Pneumococcal disease

Pneumococcal disease is caused by Streptococcus pneumoniae bacteria. Some types are more likely to cause infection in particular parts of the body than others, such as the sinuses (sinusitis), the ear (otitis media/middle ear infection), or the lungs (pneumonia). Invasive pneumococcal disease is the most serious type of pneumococcal disease and occurs when the bacteria pass into the blood (septicaemia), inflame the membranes around the brain (meningitis), infect the heart muscle, or infect other sites in the body such as joints or the gut (abdomen).

Children under 5 years of age and the elderly are more at risk of getting pneumococcal disease. Babies aged under 1 year, Māori, Pacific Peoples, and older adults have the highest risk of serious disease. The risk of invasive pneumococcal disease is much higher in infants and older people and more frequent in individuals with predisposing conditions. Mortality is highest in patients with underlying medical conditions. 

SYNFLORIX® is the free pneumococcal vaccine on the routine Immunisation Schedule at the 6 weeks, 3 months, 5 months and 15 months of age immunisation visits. Synflorix will also be used to catch-up missed immunisation doses up to 5 years of age. PREVENAR 13® and PNEUMOVAX®23 are the free pneumococcal vaccines on the ‘special groups’ Schedule, for children and adults with a medical condition that increases their risk of invasive pneumococcal disease AND is listed on the Pharmaceutical Schedule. Doctors may recommend PREVENAR 13® and/or PNEUMOVAX®23 for people with a medical condition that is not listed on the Pharmaceutical Schedule, but the vaccines will not be free. The vaccines can be purchased from Healthcare Logistics for ineligible individuals.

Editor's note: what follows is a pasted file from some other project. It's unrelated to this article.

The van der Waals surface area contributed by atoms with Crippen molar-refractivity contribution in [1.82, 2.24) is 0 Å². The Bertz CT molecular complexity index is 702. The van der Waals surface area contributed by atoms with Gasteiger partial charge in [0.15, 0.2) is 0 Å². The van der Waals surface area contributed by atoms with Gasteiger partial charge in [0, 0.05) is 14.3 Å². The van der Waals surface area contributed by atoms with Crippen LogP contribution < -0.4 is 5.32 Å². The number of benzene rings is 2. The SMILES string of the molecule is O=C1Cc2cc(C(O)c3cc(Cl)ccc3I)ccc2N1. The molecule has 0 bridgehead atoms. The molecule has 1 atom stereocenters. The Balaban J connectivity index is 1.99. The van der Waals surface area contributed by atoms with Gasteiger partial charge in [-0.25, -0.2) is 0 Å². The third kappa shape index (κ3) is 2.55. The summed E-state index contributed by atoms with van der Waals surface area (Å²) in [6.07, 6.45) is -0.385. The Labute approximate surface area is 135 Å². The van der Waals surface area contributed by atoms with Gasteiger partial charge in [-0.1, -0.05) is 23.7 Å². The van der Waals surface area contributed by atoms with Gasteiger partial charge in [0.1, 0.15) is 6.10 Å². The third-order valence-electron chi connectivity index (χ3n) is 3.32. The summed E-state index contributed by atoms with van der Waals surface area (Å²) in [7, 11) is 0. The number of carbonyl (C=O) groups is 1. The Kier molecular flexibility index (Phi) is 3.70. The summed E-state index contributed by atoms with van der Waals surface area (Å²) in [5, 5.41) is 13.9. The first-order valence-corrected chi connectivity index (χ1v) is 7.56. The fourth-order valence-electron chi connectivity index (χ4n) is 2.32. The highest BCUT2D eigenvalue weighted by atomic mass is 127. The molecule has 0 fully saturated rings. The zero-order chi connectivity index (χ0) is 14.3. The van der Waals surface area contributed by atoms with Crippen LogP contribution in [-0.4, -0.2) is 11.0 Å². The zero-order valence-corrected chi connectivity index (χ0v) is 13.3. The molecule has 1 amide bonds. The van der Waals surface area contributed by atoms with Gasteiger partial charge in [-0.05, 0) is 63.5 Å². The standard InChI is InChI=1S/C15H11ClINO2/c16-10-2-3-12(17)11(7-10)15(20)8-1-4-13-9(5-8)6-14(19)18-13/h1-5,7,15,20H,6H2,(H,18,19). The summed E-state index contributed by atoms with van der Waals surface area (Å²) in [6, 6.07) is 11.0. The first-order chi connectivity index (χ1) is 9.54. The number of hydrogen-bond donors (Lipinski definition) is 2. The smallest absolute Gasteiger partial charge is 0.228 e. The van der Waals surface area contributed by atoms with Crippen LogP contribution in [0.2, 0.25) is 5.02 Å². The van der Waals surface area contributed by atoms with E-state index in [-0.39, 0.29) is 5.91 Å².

Co-administration of pneumococcal and influenza vaccines

Influenza vaccine can be administered with pneumococcal vaccines. However, the vaccines must be given at different injection sites.

Fever is a common adverse event in children after vaccination. Convulsions associated with fever can occur in susceptible children. Around 3–8 children in 100 aged under 7 years will experience a febrile convulsion, most likely when aged between 16 and 30 months. In one study, children aged 6–23 months are two to three times more likely to develop a fever of 38°–39°C during the first 24 hours after receiving influenza and PCV13 (PREVENAR 13®) vaccines at the same visit compared with children who received the vaccines on separate days. Around one in 10 adults have an increased risk of experiencing fatigue, headache and/or body aches and pains during the 14 days after receiving influenza and PCV13 vaccines at the same visit. Around two in 10 adults have an increased risk of redness or pain at the site of one or both injection sites when receiving influenza and 23PPV (PNEUMOVAX®23) vaccines concurrently. 

Parents/guardians whose children are recommended to receive both influenza vaccine and PCV13 should be advised of the possible increase in risk of fever following concurrent administration of these vaccines. Separating administration of these vaccines by two days can be offered, but is not essential. 

For further information visit:

The Immunisation Advisory Centre

Chapter 15 in the Immunisation Handbook 2017

Medsafe

References

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  • Institute of Environmental Science and Research Ltd (ESR). Invasive pneumococcal disease in New Zealand, 2014. Porirua: ESR; 2016.